Q: Is Berlin coping with its popularity and rapid growth?
A: Berlin at the moment is in a special situation because, for the first time since the 1920s, we have experienced a sustainable economic boom. For three generations before, we had many economic crises. Ten years ago we had 100,000 empty apartments and nobody knew what to do with them. Now we’re close to a shortage. Artists and creative people first improved the image of Berlin after the economic crisis 20 years ago. The vibrant cultural and club scene in Berlin made it a tourism hub in Europe. In many parts of the inner city today, we have too many tourists. So now the major challenge is to stay open to the young people who are attracted to Berlin from across Europe, while doing something for existing Berliners, since more than 85% of them are paying rent.
The unexpected boom is connected with an unexpected increase in rent. Many quarters have transformed by heavy gentrification, so the restart of affordable housing policy is a major issue, as well as preparation for an unknown shortage of office space. The new start-up companies are growing fast and they need more office space, especially innovative models such as co-working spaces. So the challenge is to integrate these growing companies that have spread all over the inner city’s historic quarters, but who now need larger units for their expansion.
Q: Why is Berlin so attractive to young people?
A: Berlin is not a city of any establishment. When the Soviet army conquered the city in 1945, the German elites left. So Berlin does not force you to adapt to a local elite or dialect, as elsewhere. Berlin is a very tolerant city and, in many cases, this means something like co-ignorance: nobody cares what other people do, you can consider yourself a Berliner from the first moment you enter. Moreover, you can find space to do something, find a way to live your life. Berlin offered a certain kind of luxury in space, open space for public activities and very large units in the existing buildings.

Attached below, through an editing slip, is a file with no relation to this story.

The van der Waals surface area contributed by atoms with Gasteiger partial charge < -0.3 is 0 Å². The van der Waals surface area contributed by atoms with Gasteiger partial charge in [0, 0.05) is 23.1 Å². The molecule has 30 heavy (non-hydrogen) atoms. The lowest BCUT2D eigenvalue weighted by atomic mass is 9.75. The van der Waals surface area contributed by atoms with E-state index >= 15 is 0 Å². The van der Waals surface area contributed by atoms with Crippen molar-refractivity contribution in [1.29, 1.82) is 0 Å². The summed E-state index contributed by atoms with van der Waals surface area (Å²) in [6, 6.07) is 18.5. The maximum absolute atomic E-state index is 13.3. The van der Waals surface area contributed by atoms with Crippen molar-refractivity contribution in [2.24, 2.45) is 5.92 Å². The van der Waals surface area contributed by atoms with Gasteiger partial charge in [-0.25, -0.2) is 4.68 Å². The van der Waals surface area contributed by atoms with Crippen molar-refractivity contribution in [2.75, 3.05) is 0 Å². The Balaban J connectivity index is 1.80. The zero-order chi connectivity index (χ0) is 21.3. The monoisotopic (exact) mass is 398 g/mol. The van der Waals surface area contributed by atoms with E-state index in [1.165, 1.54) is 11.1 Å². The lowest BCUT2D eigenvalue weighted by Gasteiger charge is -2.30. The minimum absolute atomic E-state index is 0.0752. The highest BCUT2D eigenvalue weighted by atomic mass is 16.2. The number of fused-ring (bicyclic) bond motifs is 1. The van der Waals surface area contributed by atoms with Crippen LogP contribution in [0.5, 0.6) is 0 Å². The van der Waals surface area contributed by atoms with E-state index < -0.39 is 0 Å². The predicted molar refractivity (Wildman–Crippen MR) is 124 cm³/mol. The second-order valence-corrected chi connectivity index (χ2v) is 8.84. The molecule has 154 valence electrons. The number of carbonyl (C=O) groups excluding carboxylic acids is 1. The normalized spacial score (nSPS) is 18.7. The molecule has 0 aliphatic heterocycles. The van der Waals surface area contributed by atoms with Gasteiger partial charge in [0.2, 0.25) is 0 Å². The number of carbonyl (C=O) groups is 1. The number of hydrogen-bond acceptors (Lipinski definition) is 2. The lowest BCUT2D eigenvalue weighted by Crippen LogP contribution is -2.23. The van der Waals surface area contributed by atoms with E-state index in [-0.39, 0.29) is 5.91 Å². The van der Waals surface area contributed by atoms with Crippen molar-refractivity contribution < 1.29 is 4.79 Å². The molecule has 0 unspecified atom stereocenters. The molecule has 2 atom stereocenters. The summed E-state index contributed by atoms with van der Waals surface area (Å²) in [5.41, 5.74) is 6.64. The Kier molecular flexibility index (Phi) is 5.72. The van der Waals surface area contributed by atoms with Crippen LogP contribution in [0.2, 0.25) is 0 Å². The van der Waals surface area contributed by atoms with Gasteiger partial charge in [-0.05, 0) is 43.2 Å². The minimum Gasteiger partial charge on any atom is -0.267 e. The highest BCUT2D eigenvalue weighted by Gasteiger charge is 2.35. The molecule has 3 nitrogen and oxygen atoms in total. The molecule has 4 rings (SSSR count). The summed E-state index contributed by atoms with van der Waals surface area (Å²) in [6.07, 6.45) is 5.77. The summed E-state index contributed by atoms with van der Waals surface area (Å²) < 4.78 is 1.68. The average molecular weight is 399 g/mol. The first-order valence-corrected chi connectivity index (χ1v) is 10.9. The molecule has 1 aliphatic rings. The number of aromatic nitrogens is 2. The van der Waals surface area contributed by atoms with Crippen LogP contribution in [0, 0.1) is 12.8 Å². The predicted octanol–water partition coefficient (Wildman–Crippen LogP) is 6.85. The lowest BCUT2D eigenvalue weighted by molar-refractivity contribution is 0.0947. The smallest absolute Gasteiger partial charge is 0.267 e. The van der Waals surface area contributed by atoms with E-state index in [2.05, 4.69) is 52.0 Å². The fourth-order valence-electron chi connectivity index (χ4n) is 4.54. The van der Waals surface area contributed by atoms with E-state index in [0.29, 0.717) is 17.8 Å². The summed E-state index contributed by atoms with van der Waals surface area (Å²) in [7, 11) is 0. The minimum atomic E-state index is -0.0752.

We know our history. At every corner you can see memorial sites that show the problematic German history in 20th century, so we’re not nationalists and Berlin is a very cosmopolitan. Germany is economically prospering and a country with a considerably stable political system. In former decades the real estate market was very much influenced by public institutions and, since the 1990s, we’ve had many privatisation processes that opened opportunities for international investors that didn’t exist before.
Q: How are you tackling the shortage of affordable housing?
A: We completely changed our real estate policy. During the economic crisis of the early 2000s, Berlin was selling all the buildings owned by the city. We’ve stopped that now and we’re trying to play an active role again in the development of the real estate sector. So this mean regulation, and the city is buying buildings again. We want to encourage the development of co-housing projects and intergenerational housing projects, and create socially and functionally mixed-use projects. There is a history of self-organisation and co-operation between young and older generations in Berlin.